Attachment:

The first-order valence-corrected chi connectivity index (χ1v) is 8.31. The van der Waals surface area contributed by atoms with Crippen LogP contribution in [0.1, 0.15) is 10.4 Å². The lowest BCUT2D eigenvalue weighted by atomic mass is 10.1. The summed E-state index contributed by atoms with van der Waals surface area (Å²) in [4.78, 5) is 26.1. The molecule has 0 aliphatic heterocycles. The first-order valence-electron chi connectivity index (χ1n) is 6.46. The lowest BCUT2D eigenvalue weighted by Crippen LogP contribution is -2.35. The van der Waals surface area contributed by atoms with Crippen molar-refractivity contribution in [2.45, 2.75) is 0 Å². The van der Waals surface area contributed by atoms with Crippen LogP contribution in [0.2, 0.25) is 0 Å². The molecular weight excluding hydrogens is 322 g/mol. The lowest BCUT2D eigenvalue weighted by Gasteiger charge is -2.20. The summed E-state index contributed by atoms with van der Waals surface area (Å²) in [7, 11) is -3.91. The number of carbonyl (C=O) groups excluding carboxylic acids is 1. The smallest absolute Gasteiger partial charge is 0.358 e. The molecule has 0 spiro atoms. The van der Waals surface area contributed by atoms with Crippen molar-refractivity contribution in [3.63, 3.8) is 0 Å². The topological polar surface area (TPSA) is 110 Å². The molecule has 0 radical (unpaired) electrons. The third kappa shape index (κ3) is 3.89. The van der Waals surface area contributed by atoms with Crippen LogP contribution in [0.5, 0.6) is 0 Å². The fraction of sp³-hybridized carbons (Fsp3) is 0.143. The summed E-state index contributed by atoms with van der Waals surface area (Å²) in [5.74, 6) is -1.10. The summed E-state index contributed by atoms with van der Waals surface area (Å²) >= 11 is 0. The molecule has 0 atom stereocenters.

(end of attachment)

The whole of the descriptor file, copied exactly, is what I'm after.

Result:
The first-order valence-corrected chi connectivity index (χ1v) is 8.31. The van der Waals surface area contributed by atoms with Crippen LogP contribution in [0.1, 0.15) is 10.4 Å². The lowest BCUT2D eigenvalue weighted by atomic mass is 10.1. The summed E-state index contributed by atoms with van der Waals surface area (Å²) in [4.78, 5) is 26.1. The molecule has 0 aliphatic heterocycles. The first-order valence-electron chi connectivity index (χ1n) is 6.46. The lowest BCUT2D eigenvalue weighted by Crippen LogP contribution is -2.35. The van der Waals surface area contributed by atoms with Crippen molar-refractivity contribution in [2.45, 2.75) is 0 Å². The van der Waals surface area contributed by atoms with Crippen LogP contribution in [0.2, 0.25) is 0 Å². The molecular weight excluding hydrogens is 322 g/mol. The lowest BCUT2D eigenvalue weighted by Gasteiger charge is -2.20. The summed E-state index contributed by atoms with van der Waals surface area (Å²) in [7, 11) is -3.91. The number of carbonyl (C=O) groups excluding carboxylic acids is 1. The smallest absolute Gasteiger partial charge is 0.358 e. The molecule has 0 spiro atoms. The van der Waals surface area contributed by atoms with Crippen molar-refractivity contribution in [3.63, 3.8) is 0 Å². The topological polar surface area (TPSA) is 110 Å². The molecule has 0 radical (unpaired) electrons. The third kappa shape index (κ3) is 3.89. The van der Waals surface area contributed by atoms with Crippen LogP contribution in [0.5, 0.6) is 0 Å². The fraction of sp³-hybridized carbons (Fsp3) is 0.143. The summed E-state index contributed by atoms with van der Waals surface area (Å²) in [5.74, 6) is -1.10. The summed E-state index contributed by atoms with van der Waals surface area (Å²) >= 11 is 0. The molecule has 0 atom stereocenters.